Republican gubernatorial contender Michael Fedele pledged today that if elected, he would include no new taxes in the budget he would propose next February to close a nearly $4 billion hole in state finances in 2011-12.
Fedele, the lieutenant governor, outlined a plan to shrink government spending that includes: imposing a four-year hiring freeze, capping future state employee pensions and municipal school construction, consolidating the administration for the Connecticut State University system, privatizing more social services, requiring additional cost-sharing for Medicaid patients, and banning all pork-barrel projects.
“My proposal will not look at revenue,” Fedele, a former state representative from Stamford, pledged during a late morning press conference in the Legislative Office Building.
“The Democrats’ inability or outright refusal to reduce spending and instead opt for higher taxes is steering the state not down the road to recovery, but toward the brink of bankruptcy,” he said. “The (legislature’s) majority party cannot and will not make the sweeping changes and hard decisions needed. I will have the courage to make the tough decisions we need to cut the size and cost of government.”
Fedele’s 2006 running mate and fellow Republican, Gov. M. Jodi Rell, has been accused of supporting borrowing and other expensive budget options that merely pushed projected shortfalls for this fiscal year and for 2010-11 into the next term – and onto the lap of the next governor.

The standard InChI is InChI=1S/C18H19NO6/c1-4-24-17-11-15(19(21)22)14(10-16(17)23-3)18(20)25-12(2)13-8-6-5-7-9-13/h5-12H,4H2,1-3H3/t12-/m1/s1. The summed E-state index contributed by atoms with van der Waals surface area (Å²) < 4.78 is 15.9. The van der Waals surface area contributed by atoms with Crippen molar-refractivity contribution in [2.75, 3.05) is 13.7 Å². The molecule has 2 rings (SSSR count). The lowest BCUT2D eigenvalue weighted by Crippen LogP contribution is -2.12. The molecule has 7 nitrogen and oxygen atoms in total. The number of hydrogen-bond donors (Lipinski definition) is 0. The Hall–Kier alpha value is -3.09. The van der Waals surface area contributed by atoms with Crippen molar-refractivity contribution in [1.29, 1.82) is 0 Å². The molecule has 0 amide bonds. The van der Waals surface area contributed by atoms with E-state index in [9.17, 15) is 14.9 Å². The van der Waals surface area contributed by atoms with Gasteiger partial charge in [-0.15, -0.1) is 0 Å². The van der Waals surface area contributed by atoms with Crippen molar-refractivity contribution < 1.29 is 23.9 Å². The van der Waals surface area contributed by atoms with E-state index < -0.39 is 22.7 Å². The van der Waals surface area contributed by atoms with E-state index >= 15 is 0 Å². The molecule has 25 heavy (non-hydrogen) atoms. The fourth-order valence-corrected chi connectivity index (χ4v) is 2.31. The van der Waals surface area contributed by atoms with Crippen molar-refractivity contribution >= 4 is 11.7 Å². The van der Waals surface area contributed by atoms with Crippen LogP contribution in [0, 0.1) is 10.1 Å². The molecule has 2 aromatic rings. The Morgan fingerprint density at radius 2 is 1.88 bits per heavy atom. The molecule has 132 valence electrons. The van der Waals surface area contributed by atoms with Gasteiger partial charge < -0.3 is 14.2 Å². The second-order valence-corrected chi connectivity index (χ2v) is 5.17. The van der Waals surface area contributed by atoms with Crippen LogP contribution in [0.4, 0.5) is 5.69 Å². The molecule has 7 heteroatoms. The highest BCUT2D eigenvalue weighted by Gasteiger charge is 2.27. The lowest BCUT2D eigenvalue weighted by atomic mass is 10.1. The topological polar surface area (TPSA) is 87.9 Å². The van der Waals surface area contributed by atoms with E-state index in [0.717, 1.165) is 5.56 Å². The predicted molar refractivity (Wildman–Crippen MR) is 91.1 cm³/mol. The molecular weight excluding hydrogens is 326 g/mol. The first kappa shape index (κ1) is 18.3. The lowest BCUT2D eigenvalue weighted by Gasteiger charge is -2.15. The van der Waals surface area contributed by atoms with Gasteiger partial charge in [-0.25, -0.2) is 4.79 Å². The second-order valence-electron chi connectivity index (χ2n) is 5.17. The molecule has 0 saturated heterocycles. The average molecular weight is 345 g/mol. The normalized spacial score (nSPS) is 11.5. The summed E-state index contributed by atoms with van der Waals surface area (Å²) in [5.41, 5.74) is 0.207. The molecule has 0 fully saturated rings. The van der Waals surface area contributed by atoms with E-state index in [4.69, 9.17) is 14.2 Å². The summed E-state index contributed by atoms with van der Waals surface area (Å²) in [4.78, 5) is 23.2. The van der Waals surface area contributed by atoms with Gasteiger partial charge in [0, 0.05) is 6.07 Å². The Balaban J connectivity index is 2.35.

“I am the lieutenant governor and I supported her,” Fedele said, adding that like any relationship, though, “there are not all times we agree.”
Fedele’s announcement prompted a quick response from Republican gubernatorial rival Tom Foley of Greenwich, who said the lieutenant governor’s ideas come a little late.
“Mike Fedele has been Lieutenant Governor for more than three years and until now he has offered no plan to steer the state out of its current fiscal crisis,” said Foley, who offered a plan in January that he contends would cut state spending by $1 billion. “As lieutenant governor he is in position to make a difference now and yet it has taken the pressure of an election campaign and outside voices from his own party to force him into producing a plan.”
Fedele, Foley and other Republican candidates for governor will meet Thursday at 7 p.m. in a debate to be televised live on WVIT, Channel 30. A debate by the Democratic candidates will air Friday at 7 p.m.
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